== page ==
The nationwide curfew declared by the Federal Government of Nigeria will take effect from Monday, May 4, 2020. This is in addition to lockdowns already imposed in some parts of the country and across the world. Coronavirus disease is the cause of these restrictions. But at the end of the pandemic, our leaders may discover that they have solved one problem to create some other ones.
Unintended pregnancies are some of such problems. The United Nations Population Fund (UNFPA) estimates that COVID-19 lockdowns could lead to seven million unintended pregnancies in the coming months. In a new research conducted recently, the UNFPA, in collaboration with Avenir Health, John Hopkins University in the United States, and Victoria University in Australia, add that some 47 million women might lose access to contraceptives if health services remain disrupted and the lockdown continues for another six months.
Ironically, domestic violence, or what many experts prefer to call “intimate terrorism,” has further increased. This is not surprising considering that there is always a spike in such violence whenever families spend more time together. Currently, many families are marooned at home for prolonged periods because of the COVID-19 restrictions. This is the current situation in China, France, Spain and many other countries. In Nigeria, the problem is such that some prostitutes even decided to slash their rates to attract the trapped men. But it is doubtful if they will succeed.
What usually fuels this domestic violence are poor economy, job losses and personal financial setbacks. As you read this, the price of oil, which constitutes 90 per cent of Nigeria’s exports, has seriously plummeted. Buyers are not even forthcoming. The informal sector, which contributes about 65 per cent of the country’s economic output, has been greatly affected by movement restrictions. Besides, investors’ wealth is eroded with massive decline in stock prices.
For many companies, it has become inevitable that they cut salaries or lay off staff. For some weeks now, these companies have not made money because they were forced to shut down operations. The airline and hospitality industries are typical examples. British Airways, for instance, will reportedly cut up to 12,000 jobs from its 42,000 workforce. A Nigerian airline announced recently that it would slash salaries by 80 per cent for the month of April. From May 1, the company said 90 per cent of the workers would proceed on leave without pay till further notice. Some hotel managements took similar decisions. Labour unions are fuming. The president of the Nigeria Labour Congress (NLC), Ayuba Wabba, said stopping or deducting from workers’ salaries was illogical and illegal.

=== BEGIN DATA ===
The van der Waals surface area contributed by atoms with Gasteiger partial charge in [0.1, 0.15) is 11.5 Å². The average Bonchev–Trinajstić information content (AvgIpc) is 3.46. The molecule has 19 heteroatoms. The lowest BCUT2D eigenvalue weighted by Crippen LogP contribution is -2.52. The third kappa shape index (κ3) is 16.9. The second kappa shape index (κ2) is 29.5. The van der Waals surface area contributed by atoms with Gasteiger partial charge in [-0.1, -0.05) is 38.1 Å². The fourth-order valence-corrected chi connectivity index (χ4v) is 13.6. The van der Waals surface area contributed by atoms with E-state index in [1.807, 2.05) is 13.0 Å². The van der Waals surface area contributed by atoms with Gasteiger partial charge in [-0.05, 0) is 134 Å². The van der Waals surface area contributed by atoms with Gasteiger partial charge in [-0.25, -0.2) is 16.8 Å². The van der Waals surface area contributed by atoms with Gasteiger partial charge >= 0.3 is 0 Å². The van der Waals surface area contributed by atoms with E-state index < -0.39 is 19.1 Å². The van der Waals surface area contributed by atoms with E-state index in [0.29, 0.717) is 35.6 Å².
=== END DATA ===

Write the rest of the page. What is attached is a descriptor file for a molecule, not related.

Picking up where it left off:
Many countries are at their wits’ end in seeking solutions to this current crisis. Last week, the Nigerian Senate quickly approved President Muhammadu Buhari’s request for N850 billion loan. According to the Federal Government, the loan will be sourced from domestic capital market. It is reportedly needed to fund the critical projects and programmes in the 2020 budget. The Federal Government considers it prudent borrowing from the domestic market, given our current realities. It also deems the conditions in the domestic capital market favourable in terms of availability of funds and relatively low interest rates. But it fails to address the recent estimates, which put Nigeria’s debt service-to-revenue ratio at 60 per cent. With the rampaging COVID-19 and falling oil prices, this will likely worsen.
On its part, the Central Bank of Nigeria (CBN) has arranged fiscal stimulus package for households and small and medium enterprises (SMEs) largely affected by COVID-19 pandemic. This includes the N50 billion credit facility it is currently doling out to select SMEs, the N100 billion loan to health sector and a one-year moratorium on CBN intervention facilities.
This is commendable. But the Federal Government should do more. It should intensify efforts at diversifying the revenue base of the country. For now, expanding our agricultural output appears to be the best alternative.
The Federal Government should also endeavour to eliminate profligacy in governance. Why, for goodness sake, have we not stopped security votes that have remained a drainpipe on our economy? The President and state governors collect humongous amounts of money every month as security votes but do not account for them. Most times, this money is used for many other things except security. When you visit a governor and he gives you some wads of naira notes, it is not his salary he is spending. It is most likely to be security vote.
When the wife of the President or governor makes millions of naira worth of donation under the guise of donating to charity, it is not her money she is spending. It is state funds. When a lawmaker begins to make noise about donating COVID-19 palliatives to his constituents, check it very well, he or she is up to something.